My family name has many different meanings to me besides the literal translation: “white house." For me, it’s being half Sicilian and half Greek. Both sides of my family share similar traits but also differ greatly in some areas. The juxtaposition of both loud, strong cultures has given me a specific wealth of knowledge and experience that I would’ve otherwise never had. On my Dad’s side, we have the crazy, loud, nosy and affectionate Sicilians who speak broken English. Their journey might be the most quintessential story of the American dream. They came to the country poor, but they believed that hard work and the support of family would pay off. And it did. They acquired wealth through real estate and have passed it down for generations. On my mom's side, there’s the classic Greek family from Queens; they don’t speak any English and still have not learned the social norms of today's society. However, their dreams of coming to America didn’t pan out the way those of my dad’s family did. Many people in my mom's family still struggle to make a living. I have seen the struggle of finding a job, the need for unemployment and rent control through the members of my mom’s family. Though both cultures share very similar family traits and values, each side of my family has taught me vastly different things in life that I carry with me today and that is my American Creed.
My dad’s side of the family has taught me about hard work and the importance of family. There is probably nothing on this planet my dad's family values more than their blood. Since I was born, I have learned how important the bond between family members are instilled into me by all of my aunts, uncles, and cousins. They pride themselves on being there for each other no matter what. They help each other no questions asked any time of day, anywhere, any circumstance. That has always been something I have valued because of seeing how powerful that bond was to my family. They have also shown me that hard work and keeping your head down can get you very far in life. My dad and his family moved the US when he was seven years old. They spoke no English, had little money, and were in a completely new environment. My Dad constantly relays the point of, if my Grandpa hadn’t been such a hard worker, my life would not be the same. His discipline came from serving in Mussolini’s army, though my dad swears that war messed with his father's head and make him crazy. My dad, said “He used to make his own wine in Italy, and he ran a farm with Grandma which was hard labor.” He also added, “when I was younger I hated him, because he was the one standing at the door at 10 pm every night making sure I was home. But he was the man who got me here today, and I can only thank him for that." Understanding that my Grandparents had to adapt to a whole new environment and learned to thrive and watching that same drive in my dad and hopefully comes down to me, that would be a direct trait from my family.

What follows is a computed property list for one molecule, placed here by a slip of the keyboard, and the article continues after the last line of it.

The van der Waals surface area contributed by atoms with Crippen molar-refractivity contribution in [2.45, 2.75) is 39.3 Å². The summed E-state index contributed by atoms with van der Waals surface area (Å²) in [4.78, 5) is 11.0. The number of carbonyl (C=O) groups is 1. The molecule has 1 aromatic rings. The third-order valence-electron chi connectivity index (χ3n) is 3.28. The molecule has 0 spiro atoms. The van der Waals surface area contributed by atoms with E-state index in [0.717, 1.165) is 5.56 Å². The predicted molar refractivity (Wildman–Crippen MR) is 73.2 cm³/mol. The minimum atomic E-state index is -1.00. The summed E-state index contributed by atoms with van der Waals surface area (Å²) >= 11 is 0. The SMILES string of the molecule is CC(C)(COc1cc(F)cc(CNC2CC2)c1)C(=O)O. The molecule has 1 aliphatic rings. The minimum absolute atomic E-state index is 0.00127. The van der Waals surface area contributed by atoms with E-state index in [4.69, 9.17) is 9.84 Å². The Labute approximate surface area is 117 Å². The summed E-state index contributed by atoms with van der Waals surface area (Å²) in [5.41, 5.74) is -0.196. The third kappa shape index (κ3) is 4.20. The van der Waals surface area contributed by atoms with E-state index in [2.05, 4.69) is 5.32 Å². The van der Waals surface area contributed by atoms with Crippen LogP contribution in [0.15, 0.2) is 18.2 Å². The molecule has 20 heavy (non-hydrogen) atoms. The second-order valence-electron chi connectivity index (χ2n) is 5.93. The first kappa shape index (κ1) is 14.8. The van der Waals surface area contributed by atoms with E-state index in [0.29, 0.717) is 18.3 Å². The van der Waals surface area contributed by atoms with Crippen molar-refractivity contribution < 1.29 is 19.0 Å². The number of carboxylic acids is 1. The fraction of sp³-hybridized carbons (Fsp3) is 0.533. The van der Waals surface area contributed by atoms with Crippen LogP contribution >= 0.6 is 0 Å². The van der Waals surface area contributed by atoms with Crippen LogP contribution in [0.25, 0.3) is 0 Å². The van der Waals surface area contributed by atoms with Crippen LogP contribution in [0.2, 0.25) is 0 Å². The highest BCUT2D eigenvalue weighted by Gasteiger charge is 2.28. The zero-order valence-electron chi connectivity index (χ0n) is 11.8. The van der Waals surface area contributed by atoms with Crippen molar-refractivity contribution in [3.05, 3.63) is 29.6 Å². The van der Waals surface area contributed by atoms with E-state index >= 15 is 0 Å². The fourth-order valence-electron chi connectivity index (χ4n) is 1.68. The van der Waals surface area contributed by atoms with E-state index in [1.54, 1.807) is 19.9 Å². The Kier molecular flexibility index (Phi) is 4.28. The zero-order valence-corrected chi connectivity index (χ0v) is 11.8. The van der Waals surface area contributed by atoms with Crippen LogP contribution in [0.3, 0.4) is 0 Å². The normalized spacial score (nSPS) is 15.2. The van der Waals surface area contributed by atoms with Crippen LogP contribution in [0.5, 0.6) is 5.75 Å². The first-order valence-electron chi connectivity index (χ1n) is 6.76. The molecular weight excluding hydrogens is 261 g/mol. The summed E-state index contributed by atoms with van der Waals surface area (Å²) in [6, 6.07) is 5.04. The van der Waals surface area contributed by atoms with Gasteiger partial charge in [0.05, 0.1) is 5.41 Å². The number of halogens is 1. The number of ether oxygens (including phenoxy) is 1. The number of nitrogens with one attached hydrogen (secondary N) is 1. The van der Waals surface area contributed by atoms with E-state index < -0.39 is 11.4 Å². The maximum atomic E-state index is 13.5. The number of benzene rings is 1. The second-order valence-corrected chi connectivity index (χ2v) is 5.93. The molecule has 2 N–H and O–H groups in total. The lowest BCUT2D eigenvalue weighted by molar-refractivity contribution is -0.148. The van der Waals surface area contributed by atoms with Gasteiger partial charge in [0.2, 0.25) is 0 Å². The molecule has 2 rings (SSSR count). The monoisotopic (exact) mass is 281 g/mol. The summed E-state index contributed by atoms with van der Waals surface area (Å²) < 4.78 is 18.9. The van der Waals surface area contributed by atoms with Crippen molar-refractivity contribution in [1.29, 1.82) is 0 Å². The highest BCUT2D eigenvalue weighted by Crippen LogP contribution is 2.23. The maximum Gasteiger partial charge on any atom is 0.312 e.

My mom’s side of the family gives a more quiet approach to things. It’s always been known that my mom’s side is the more “chill” side. As a young woman, my Grandma came to America with hopes of a new life, but she never got the full experience because of her lack of English. She worked every day for forty plus years and never said a word about it. Spending years not being updated on how the world is changing, and the financial responsibilities of the modern world, my Grandma never really had a place in the US, and she says she still doesn’t feel comfortable now. I asked my Mom a couple questions about how she grew up and she responded with, “When I was younger I had to work and watch out for myself, having a single working mother and no technology, she wasn’t there to baby me." And my Mom would describe her American Creed as being a Greek-American who was lucky enough that her parents gave her the opportunity at the American Dream, which she feels she has achieved. These experiences that my past family has lived through create the people that they are and the traits they pass down from generation to generation.
My American Creed stems back through many generations and is ingrained in me, but the person that I would be if I lived in Astoria like my parents, is very different than the one I am because of where I live now. Growing up, it became normal for kids like me to expect to always be taken care of, this influenced me but the way my dad has parented me has changed the narrative. Thinking about it, my family's impact on who I am whether I like it or not is part of my American Creed and the place I live is going to be part of my American Creed that I will carry in life. My final claim is, The experiences in my life and my families presence create my true American Creed.